Toyota, in collaboration with MIT and Columbia Engineering, has made a significant breakthrough in AI learning for robots, showcasing a method that dramatically accelerates the acquisition of new skills. The approach, analogous to a “ChatGPT moment for robotics,” aims to usher in the general-purpose robotics era, with humanoid robots autonomously navigating workspaces and taking over various tasks from humans.

While early use cases primarily involve robots handling physical tasks, such as lifting and moving objects, Toyota envisions a future where robots can quickly adapt and learn a wide array of tasks based on human instructions or demonstrations. The key to this breakthrough is Toyota’s new learning approach called Diffusion Policy, developed in partnership with MIT and Columbia Engineering.

Diffusion Policy enables robotic AIs to observe and learn from human actions in the real world, programming themselves to perform tasks flexibly. Unlike some approaches that use virtual reality telepresence, Toyota’s method focuses on haptics. Human operators receive haptic feedback from the robot’s soft, flexible grippers through hand controls, allowing them to feel the robot’s interactions with objects.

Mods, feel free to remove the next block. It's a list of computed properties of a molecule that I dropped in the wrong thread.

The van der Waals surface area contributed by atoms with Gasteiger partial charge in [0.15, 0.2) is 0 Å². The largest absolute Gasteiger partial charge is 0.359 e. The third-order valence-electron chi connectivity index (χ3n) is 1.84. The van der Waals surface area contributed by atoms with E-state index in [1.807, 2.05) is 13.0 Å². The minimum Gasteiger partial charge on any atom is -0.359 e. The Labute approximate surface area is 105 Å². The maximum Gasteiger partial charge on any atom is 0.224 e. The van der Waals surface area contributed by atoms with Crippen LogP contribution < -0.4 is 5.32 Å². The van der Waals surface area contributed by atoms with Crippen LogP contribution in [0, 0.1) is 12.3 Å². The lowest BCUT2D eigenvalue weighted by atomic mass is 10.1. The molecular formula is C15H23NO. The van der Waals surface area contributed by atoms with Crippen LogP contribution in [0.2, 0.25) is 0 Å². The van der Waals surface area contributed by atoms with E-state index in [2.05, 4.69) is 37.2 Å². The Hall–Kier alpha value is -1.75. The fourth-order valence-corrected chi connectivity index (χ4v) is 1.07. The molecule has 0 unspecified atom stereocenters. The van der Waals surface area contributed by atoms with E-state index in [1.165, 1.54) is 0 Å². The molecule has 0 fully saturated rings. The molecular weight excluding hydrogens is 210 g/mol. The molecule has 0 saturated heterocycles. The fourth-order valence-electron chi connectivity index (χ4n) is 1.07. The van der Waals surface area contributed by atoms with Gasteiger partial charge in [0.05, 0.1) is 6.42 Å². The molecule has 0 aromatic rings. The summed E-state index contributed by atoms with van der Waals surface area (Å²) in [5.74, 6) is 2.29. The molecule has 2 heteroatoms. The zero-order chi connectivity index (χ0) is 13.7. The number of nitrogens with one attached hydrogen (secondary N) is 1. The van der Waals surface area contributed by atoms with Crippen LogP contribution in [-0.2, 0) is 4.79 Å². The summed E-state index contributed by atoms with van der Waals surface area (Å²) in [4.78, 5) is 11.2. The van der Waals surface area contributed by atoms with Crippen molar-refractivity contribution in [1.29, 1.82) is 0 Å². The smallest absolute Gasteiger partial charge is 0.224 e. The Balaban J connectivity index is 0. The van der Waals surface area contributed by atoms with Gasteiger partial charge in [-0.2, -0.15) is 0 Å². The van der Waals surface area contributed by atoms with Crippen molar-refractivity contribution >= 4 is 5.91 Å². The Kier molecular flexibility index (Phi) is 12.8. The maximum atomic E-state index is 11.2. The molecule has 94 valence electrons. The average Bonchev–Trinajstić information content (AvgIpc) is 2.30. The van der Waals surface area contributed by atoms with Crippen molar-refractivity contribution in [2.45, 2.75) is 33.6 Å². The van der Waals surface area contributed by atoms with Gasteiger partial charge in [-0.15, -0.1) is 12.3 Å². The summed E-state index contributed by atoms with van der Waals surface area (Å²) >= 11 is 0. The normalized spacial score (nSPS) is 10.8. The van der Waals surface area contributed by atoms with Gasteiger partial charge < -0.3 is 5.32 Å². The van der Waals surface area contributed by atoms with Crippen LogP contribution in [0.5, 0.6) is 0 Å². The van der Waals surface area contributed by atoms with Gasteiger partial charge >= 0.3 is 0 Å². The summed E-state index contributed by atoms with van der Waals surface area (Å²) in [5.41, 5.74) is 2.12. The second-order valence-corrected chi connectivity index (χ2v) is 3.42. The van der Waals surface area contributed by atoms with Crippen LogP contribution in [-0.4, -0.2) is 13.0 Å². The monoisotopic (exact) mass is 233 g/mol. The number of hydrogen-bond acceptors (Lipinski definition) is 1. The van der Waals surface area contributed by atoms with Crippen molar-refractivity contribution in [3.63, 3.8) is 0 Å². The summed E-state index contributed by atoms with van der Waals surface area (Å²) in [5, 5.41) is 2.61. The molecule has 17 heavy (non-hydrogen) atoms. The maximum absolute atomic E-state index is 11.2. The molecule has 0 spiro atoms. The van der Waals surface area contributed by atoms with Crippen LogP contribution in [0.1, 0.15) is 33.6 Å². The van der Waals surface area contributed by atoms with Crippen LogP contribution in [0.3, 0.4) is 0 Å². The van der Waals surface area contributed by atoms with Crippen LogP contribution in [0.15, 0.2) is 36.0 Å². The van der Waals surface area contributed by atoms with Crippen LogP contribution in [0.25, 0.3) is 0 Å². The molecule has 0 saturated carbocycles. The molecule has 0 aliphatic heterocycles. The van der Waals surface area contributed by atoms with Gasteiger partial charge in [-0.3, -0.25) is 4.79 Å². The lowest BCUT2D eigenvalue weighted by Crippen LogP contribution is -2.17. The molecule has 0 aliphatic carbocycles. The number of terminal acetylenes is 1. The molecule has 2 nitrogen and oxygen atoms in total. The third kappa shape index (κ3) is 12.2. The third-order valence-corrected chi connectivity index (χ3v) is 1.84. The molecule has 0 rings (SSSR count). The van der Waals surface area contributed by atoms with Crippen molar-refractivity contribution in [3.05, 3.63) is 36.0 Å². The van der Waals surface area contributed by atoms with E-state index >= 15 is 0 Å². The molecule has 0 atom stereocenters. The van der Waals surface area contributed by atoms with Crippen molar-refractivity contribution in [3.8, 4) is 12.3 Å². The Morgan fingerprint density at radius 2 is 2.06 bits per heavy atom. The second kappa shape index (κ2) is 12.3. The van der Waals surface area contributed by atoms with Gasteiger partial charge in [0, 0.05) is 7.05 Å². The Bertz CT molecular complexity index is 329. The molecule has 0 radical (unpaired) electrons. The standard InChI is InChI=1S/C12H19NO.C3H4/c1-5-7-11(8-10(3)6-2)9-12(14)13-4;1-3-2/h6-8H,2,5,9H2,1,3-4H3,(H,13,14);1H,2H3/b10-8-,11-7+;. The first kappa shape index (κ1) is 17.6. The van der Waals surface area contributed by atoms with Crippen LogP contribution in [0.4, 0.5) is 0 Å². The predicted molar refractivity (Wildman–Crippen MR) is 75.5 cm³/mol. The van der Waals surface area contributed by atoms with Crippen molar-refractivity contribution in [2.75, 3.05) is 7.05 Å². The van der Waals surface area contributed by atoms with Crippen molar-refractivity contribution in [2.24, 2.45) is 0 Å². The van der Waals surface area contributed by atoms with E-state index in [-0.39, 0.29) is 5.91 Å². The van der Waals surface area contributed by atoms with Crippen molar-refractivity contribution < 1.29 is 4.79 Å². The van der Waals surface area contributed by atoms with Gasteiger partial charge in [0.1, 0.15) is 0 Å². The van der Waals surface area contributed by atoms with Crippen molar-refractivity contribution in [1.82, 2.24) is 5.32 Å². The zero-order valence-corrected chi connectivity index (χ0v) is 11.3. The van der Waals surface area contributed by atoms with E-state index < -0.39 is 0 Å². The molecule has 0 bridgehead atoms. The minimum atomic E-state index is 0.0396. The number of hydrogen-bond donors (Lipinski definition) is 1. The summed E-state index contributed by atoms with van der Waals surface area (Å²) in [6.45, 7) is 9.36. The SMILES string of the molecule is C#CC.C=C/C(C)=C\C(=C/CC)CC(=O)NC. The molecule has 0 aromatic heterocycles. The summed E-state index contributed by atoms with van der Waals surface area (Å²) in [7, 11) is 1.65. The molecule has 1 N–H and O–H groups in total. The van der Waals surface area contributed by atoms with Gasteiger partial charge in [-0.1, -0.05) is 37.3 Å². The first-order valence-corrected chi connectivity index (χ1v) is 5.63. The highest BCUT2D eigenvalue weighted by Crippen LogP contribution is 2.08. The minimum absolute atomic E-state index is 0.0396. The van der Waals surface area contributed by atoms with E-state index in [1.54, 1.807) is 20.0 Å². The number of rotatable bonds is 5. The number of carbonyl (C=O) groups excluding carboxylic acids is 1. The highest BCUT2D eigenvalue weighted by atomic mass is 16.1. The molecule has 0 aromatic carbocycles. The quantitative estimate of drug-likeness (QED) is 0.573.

The learning process begins with a human demonstrating a set of skills through teleoperation. Toyota’s AI-based Diffusion Policy then learns in the background over a matter of hours, creating its internal model of task success and failure. The robot then runs thousands of physics-based simulations based on its internal models to refine its techniques for the task.

The team has successfully trained robots in over 60 small tasks, including kitchen-based activities like spreading a slice of bread evenly with a knife or flipping a pancake with a spatula. Toyota aims to have hundreds of tasks mastered by the end of the year, with a target of over 1,000 tasks by the end of 2024. The ultimate goal is to create the first Large Behavior Model (LBM), a comprehensive AI-generated model of how robots can interact with the physical world to achieve various outcomes.

While Toyota’s breakthrough showcases the rapid evolution of robotics, experts emphasize that it’s not a complete solution to the climate crisis. The technology represents a crucial step in enabling robots to quickly learn new tasks, potentially revolutionizing industries and applications. As the team constructs the LBM, it sets the stage for future robot owners and operators to rapidly teach their bots new skills, upgrading entire fleets of robots with unprecedented dexterity and adaptability.

By Impact Lab